Artist: Samuel Jernigan
Exhibition: The Weight of Whimsy and Ideals
Media: Ceramics, Sculpture
The subject of this week’s artist conversation is Samuel Jernigan. Jernigan is a graduate student that graduated from CSULB with a Bachelor of Fine Arts in ceramics last fall. He has worked as a production artist but his passion for creating is 16 years old as he has been an artist since 2000. But his love for ceramic art is 7 years old now. He spends hours upon hours on his work. But when he isn’t working on his art he is binging “shitty television”, enjoying “witty comics”, and (to my surprise) not drawing.
Jernigan places a of his focus on ceramic art, which is solely what was exhibited in this gallery. Jernigan uses the usual materials to create the base of the ceramics. But to apply color to his work, Jernigan prefers spray paint because “it doesn’t run”, as he claimed. What stood out was how his work seemed faded, yet intentionally faded. The scale of his work is almost life-sized. A good amount of his work was the size of a person, a few were small enough to share a table space, and a few were the size of toys.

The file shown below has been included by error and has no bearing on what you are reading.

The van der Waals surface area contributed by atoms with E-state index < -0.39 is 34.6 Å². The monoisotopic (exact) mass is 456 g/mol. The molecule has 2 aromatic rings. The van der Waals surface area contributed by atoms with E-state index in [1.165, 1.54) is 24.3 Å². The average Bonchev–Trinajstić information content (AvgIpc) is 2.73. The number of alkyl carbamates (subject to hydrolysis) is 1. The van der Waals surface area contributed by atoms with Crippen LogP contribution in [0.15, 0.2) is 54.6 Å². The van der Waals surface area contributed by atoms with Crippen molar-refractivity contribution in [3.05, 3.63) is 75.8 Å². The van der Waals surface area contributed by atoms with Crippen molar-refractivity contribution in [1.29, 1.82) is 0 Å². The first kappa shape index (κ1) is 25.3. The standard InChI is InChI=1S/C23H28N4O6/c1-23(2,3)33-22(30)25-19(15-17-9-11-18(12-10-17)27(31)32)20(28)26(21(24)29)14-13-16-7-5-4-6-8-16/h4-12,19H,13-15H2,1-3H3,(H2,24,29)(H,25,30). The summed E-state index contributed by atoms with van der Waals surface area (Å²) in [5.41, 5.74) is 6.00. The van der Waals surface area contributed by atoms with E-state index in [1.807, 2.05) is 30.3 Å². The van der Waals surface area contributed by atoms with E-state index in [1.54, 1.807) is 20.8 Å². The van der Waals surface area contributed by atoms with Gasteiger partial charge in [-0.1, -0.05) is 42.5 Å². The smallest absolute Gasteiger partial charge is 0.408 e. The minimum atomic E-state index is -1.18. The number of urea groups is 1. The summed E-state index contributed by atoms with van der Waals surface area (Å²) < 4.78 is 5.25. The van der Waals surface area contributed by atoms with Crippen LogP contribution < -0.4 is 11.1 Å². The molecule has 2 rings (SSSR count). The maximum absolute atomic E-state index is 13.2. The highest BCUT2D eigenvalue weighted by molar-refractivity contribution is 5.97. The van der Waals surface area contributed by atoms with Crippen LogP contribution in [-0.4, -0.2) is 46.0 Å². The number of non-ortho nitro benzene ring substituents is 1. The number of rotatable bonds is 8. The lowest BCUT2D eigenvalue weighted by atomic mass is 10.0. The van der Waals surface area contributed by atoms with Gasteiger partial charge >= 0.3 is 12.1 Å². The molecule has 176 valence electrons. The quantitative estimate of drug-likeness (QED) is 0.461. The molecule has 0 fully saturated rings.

Jernigan’s art was beautiful. He was inspired by broken and mistreated toys he encountered at a flea market. He appreciated the beauty in the toys and from that he was inspired to reinstate the beauty of the toys. He did so in his pieces in which the toys are brightly colored, yet maintain a faded aesthetic. To Jernigan, it’s all about belonging.
This art meant a lot to me. I felt like I myself found old toys when I walked into the gallery. But I immediately noticed the faded aesthetic of the pieces and it reminded me of a faded youth–like a time long lost. There’s a story behind each of the broken, disoriented, and faceless pieces with colors that have lost their youth.